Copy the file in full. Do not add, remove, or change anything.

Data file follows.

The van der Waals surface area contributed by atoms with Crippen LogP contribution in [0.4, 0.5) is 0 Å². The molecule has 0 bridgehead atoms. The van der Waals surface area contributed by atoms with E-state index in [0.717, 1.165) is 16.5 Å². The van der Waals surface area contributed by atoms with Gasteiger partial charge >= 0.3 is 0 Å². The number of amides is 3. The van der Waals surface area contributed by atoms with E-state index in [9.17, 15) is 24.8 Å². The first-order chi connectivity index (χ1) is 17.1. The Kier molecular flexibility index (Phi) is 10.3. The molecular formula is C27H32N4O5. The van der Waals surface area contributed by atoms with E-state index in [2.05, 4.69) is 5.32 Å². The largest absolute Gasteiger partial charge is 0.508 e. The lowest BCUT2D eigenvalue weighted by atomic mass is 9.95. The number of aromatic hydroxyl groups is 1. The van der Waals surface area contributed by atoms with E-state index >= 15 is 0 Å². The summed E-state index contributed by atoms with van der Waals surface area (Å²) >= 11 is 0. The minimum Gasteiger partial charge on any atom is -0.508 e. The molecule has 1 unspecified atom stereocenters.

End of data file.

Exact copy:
The van der Waals surface area contributed by atoms with Crippen LogP contribution in [0.4, 0.5) is 0 Å². The molecule has 0 bridgehead atoms. The van der Waals surface area contributed by atoms with E-state index in [0.717, 1.165) is 16.5 Å². The van der Waals surface area contributed by atoms with Gasteiger partial charge >= 0.3 is 0 Å². The number of amides is 3. The van der Waals surface area contributed by atoms with E-state index in [9.17, 15) is 24.8 Å². The first-order chi connectivity index (χ1) is 17.1. The Kier molecular flexibility index (Phi) is 10.3. The molecular formula is C27H32N4O5. The van der Waals surface area contributed by atoms with E-state index in [2.05, 4.69) is 5.32 Å². The largest absolute Gasteiger partial charge is 0.508 e. The lowest BCUT2D eigenvalue weighted by atomic mass is 9.95. The number of aromatic hydroxyl groups is 1. The van der Waals surface area contributed by atoms with E-state index >= 15 is 0 Å². The summed E-state index contributed by atoms with van der Waals surface area (Å²) >= 11 is 0. The minimum Gasteiger partial charge on any atom is -0.508 e. The molecule has 1 unspecified atom stereocenters.